Worst Case: Everything is different. Foles’ would-be interceptions are no longer nullified by drops or penalties, while he looks clumsy piloting an offense that’s supposed to boast a running threat at quarterback. Foles isn’t benched for Mark Sanchez or Matt Barkley, but his stats and standing suffer in equal measure. Kelly renews his search for a franchise signal caller.
10. Tom Brady
Best Case: With his veteran weapons healthy and his younger weapons a year older, Brady shakes the rust of his inconsistent 2013, again looking infallible atop one of the league’s most dynamic offenses. There isn’t a bigger fantasy bargain at quarterback.
Worst Case: The Pats continue to double down on the run, holding Brady to fewer than 4,000 yards for the first time since 2010, and only the second time in the past 10 seasons. When Brady is called upon to throw, he sails even more passes than he did in 2013. Both sides begin to consider a world without Tom Brady at quarterback.
11. Robert Griffin III
Best Case: There’s drama, but it revolves around which team records Griffin is going to break, not his knee or relationship with the coaching staff. New head man Jay Gruden follows through on his pledge to curtail RGIII’s designed runs, but it hardly matters as he has his quarterback dial up over 500 throws. With five rushing touchdowns sprinkled on top of his 30 passing scores, RGIII is a top-five fantasy quarterback.
Worst Case: The absence of Mike Shanahan doesn’t cure Griffin’s knee or accuracy issues. RGIII remains tentative, both as a passer and a scrambler. He faintly improves on his dismal sophomore campaign, but looks nothing like the lightning bolt he was as a rookie. People begin wondering if he ever will again.
12. Jay Cutler
Best Case: Smokin’ Jay finally stays hot for a full season. Throwing to the two tallest buildings in the world in Brandon Marshall and Alshon Jeffery, Cutler surpasses 4,500 yards for the first time since 2008, and flirts with 40 touchdowns. You can shout it from the mountain: Quarterback whisperer Marc Trestman has unleashed Jay Cutler.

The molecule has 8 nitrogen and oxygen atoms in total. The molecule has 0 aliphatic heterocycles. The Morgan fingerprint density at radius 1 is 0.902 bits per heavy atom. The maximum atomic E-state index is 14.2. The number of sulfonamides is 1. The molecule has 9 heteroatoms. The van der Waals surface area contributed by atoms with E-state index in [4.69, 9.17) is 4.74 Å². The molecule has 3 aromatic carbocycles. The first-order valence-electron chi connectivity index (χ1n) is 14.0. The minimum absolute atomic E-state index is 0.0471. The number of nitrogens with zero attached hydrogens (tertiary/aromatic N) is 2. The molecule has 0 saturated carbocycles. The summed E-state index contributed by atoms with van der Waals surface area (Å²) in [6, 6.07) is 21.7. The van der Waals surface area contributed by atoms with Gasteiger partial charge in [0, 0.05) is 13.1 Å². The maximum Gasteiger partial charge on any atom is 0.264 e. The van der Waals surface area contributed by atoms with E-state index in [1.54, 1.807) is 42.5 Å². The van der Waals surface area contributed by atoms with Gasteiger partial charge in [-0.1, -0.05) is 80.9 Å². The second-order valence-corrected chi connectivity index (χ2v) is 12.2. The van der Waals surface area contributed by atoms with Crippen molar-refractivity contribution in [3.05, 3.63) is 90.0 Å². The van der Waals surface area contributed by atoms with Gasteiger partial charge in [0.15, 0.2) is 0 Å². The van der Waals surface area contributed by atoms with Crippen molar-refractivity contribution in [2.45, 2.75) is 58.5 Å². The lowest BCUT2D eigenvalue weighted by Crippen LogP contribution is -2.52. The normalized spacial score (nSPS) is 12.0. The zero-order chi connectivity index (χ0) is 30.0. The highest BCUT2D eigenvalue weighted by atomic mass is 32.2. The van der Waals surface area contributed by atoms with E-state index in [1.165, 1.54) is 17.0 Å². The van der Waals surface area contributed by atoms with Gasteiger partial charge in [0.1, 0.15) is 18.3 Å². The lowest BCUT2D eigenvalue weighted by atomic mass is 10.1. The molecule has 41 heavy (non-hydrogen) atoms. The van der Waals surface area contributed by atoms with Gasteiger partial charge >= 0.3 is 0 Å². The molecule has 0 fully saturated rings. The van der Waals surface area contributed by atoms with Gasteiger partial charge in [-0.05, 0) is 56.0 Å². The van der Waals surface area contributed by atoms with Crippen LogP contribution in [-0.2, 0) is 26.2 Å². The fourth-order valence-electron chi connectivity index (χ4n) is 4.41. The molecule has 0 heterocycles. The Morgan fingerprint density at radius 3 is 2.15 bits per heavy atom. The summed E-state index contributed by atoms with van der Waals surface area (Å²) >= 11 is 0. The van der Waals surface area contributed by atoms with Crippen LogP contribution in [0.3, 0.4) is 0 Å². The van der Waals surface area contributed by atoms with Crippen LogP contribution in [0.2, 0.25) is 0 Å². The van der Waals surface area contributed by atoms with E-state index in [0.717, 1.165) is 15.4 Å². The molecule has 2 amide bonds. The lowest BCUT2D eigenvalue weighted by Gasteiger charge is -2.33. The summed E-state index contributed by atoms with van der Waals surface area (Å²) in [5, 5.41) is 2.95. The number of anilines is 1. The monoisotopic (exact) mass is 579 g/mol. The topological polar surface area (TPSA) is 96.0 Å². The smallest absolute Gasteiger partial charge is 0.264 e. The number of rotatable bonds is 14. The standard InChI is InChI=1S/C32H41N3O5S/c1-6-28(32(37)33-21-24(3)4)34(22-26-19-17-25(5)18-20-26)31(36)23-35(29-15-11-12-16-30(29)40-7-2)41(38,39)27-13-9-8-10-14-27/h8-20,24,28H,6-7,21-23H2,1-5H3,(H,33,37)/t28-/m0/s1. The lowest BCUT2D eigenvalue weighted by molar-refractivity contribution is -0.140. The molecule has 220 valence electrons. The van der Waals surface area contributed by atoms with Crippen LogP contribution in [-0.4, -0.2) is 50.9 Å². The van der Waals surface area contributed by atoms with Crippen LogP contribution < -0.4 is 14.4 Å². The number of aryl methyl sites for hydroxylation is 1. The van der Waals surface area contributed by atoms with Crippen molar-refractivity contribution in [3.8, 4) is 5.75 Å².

Worst Case: There’s no “new Jay.” It’s the same old Cutler, one who misses six games with various injuries, and commits too many turnovers when he does take the field. The Bears head into the offseason feeling squeamish about the $31.5 million they’ve guaranteed Cutler for 2015-16.
13. Colin Kaepernick
Best Case: Finally going to war with a full complement of pass catchers, Kaepernick becomes 2014’s ultimate post-hype breakout, piling up 4,500 total yards and 35 total touchdowns. Ron Jaworski starts feeling better about his August 2013 proclamation that Kaepernick could be one of the greatest quarterbacks of all time.
Worst Case: Kaep fails to fully animate for the second-consecutive season, teasing his otherworldly upside while too often getting bogged down in everyday-quarterback problems. He’s good enough to win with, but doesn’t steal games the way his talent suggests he could.
14. Russell Wilson
Best Case: Your mom’s favorite quarterback becomes your fantasy team’s most consistent player. The Seahawks still rank in the bottom five in pass attempts, but open their offense up more than expected, sending Wilson past 3,500 yards passing before he’s rested in Week 17. Wilson doesn’t threaten for top-five status, but irons out his peaks and valleys into a nice straight line.
Worst Case: Wilson remains little more than a cog in the Seahawks’ machine. Not that he’s not an important one, but the step forward doesn’t come. Wilson manages games. That means he sometimes loses them in fantasy.
15. Philip Rivers
Best Case: Rivers can’t match last season’s 4,478 yards and 32 touchdowns for a team that goes even more run heavy, but further refines his efficiency, becoming just the eighth quarterback in league history to post a completion percentage above 70. He wins more games in “real life” than fantasy.
Worst Case: The Bolts dial back the pass even more than expected, holding Rivers to fewer than 460 attempts for the first time as a starter. Even with the increased conservatism, Rivers can’t match last year’s turnover rate, tossing 15 picks and losing five fumbles. New Phil becomes one with Old Phil.
16. Ben Roethlisberger
Best Case: Big Ben essentially repeats his 2013, somehow staying healthy while remaining in the top 10 in pass attempts for an offense committed to going fast. Roethlisberger doesn’t wow, but is someone you can stick in your starting lineup on a weekly basis without worrying about it.
Worst Case: It all goes to pot. A 32-year-old Roethlisberger appears in fewer than 13 games for the first time since his suspension-shortened 2010, while his already volatile relationship with OC Todd Haley turns straight up volcanic. In between the chaos, a perennially-battered quarterback shows his age on the playing field. The Steelers go from passively thinking about life without Roethlisberger to actively pursuing it.